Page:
as a 64 gunship as a matter of fact never existed!
It seems that the Paris (France) 'Musťe de la Marine' 64
gunship model had been wrongfully named by the admiral
P‚ris, keeper of the museum at the end of the 19th Century.
He thus christened this model with the help of a commentary
written on a time register, but whithout checking the name's
truthfulness, especially regarding the ship's armament.
Well, a 64 gunship named Protecteur really existed; her
building began under the direction of NoŽl POMET under the
reign of the French king Louis XV, in 1757 in Toulon
(harbour of the south of France), was launched on the 21st
of May 1760 and sailed until 1789. She was furthermore
commanded by Mr de Grasse Limermont and was part of the
count of Estaing's fleet during the Grenada campain on the
6th of July 1779.
The Protecteur was armed with guns which cannonballs' weight
identify the guns : the bigger ones, placed in the first
battery (the lower deck), fired 24 pounds (almost 12
kilograms) cannonballs, the 12 pounds guns threw 6 kg
cannonballs, and the smaller ones, the 8 pounds guns, fired
a 4 kg charge.
The maximum range of these guns was 3 700 meters, but the
best efficiency (precision and destructive effects)
prescribed to fire them to a range of about 600 meters...
The guns were the only long-range weapons aboard the ship.
Their handling was dangerous, time consuming, as well and it
took even a well-trained crew several minutes to recondition
one of these huge machines after a fire.
A 24 pounds gun and its carriage weighed about 3 tons, and
it needed no less than 13 men to operate it. The 12 pounds
guns needed 9 sailors, and the 8 pounds; 7.
When a 64 gunship fired, about 330 men had to work
simultaneously, locked in dark and smoky decks. One unique
broadside threw 260 kilograms of iron cannonballs on its
Some fifty people (often ships' boys, hardly 12 years old)
had to carry the gunpowder and the cannonballs from the
magazine, in the depth of the ship.
During the battles (and also the rest of the time), the ship
had to be maneuvered, and another hundred people or so were
divided among the decks and aloft.
To this floating town had to be added Marine Light Infantry
troops, which consisted of some hundred soldiers, divided
among decks and tops, and who fired once the ships were
It was not rare that during war times, a ship such as the
Protecteur accommodated 600 men, who had to be fed and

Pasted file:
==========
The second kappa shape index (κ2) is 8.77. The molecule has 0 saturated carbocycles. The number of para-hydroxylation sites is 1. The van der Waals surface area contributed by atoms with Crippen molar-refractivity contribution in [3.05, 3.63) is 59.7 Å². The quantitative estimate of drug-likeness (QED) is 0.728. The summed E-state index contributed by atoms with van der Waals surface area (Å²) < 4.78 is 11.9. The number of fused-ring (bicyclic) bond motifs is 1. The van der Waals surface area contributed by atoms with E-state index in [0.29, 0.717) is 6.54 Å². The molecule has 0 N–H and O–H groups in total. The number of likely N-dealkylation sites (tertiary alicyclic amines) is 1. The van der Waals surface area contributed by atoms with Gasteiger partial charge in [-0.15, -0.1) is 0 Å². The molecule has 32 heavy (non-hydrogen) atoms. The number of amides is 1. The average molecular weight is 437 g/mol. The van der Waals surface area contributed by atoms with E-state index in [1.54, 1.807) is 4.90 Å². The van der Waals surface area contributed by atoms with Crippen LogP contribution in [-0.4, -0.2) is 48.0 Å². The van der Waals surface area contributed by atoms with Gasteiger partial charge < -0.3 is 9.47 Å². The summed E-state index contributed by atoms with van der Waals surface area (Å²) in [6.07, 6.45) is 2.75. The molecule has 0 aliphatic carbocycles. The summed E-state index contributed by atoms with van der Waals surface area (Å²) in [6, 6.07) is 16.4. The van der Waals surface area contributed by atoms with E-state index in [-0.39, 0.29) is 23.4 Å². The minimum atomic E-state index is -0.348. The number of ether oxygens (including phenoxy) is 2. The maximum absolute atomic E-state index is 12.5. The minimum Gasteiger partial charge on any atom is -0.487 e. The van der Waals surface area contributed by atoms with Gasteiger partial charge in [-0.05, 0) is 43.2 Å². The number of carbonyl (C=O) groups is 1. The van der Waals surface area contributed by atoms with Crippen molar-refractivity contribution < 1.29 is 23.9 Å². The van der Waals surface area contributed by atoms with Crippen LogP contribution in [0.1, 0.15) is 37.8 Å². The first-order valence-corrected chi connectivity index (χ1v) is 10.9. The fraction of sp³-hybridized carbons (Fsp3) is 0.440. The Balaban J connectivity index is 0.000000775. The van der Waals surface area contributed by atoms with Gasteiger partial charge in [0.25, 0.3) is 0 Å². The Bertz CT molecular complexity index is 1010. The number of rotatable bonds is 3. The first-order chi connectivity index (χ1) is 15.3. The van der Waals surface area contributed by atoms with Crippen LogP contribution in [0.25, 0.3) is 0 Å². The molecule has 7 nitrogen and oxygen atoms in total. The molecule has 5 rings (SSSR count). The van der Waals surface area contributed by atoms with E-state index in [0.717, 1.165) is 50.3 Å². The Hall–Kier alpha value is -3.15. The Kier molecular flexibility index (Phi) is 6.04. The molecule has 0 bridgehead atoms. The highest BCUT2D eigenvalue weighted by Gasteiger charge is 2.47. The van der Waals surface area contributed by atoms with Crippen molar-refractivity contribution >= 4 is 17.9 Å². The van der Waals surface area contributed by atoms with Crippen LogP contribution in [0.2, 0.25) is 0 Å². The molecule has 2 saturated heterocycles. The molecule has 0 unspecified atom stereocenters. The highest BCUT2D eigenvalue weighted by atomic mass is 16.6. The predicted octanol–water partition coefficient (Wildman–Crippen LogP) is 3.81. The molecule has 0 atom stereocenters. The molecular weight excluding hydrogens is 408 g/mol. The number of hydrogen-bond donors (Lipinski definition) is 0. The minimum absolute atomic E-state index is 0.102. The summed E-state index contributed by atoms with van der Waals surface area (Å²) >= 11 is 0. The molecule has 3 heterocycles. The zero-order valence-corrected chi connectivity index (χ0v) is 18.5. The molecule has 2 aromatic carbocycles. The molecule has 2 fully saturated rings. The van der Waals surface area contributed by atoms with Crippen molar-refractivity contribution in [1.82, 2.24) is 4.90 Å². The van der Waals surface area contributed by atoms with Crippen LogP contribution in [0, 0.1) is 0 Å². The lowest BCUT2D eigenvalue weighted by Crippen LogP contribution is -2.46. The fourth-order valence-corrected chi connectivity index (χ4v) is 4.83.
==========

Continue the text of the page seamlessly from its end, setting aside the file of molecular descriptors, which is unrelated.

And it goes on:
quartered during several months straight of.
Such a promiscuity in a space so confined led to health
problems that could take catastrophic proportions in no
time. The ship surgeon would found himself completely cut
off, and only depended on his knowledge, his implements and
the famous more or less water down rum to take of all the
harms that did not bound to happen during the ship's
The fresh food was rapidly eaten, and the men had to be fed
with salted meats (pork, beef or cod) and more or less
limpid water, taken from barrels on the hold of the ship.
The daily water ration for the seamen was 4 liters
(including cooking needs), and was often rationed when the
reserves became too low...
During long missions, Scurvy affected seamen with lack of C
vitamin seamen. The crew was also weakened by all the wounds
suffered during normal sailing : falls, battle injuries,
leading very often to amputations, the surgeon working in a
small and badly lit sickbay.
A tourniquet, a rapid alcohol bumper, and the amputation saw
did its work. No wonder that numerous men wounded during the
battles died from their injuries in the days following the
Such life conditions were endured by the crew whith the help
of an iron discipline : navigation laws were implacable as
far as punishments are concerned; the irons, whipping with
ropes, 'run the bowline' ('courir la bouline', in French),
that is to run between two lines of seamen handling ropes,
or worse, the 'hold' punishment ('la cale') : let a tied on
man fall in the water from the yardarm, or worst the 'great
hold' ('la grande cale'), where the man was pulled
underneath the ship! Finally the convicts would be put in
prison or to death by hanging.
Despite all this, these ships represented the golden age of
the sailing navy; a ship such as the Protecteur measured 74
meters long, 14 meters wide and 64 meters in heigh! Her main
mast was 90 centimeters in diameter, and the whole ship
weighed 3 000 tons...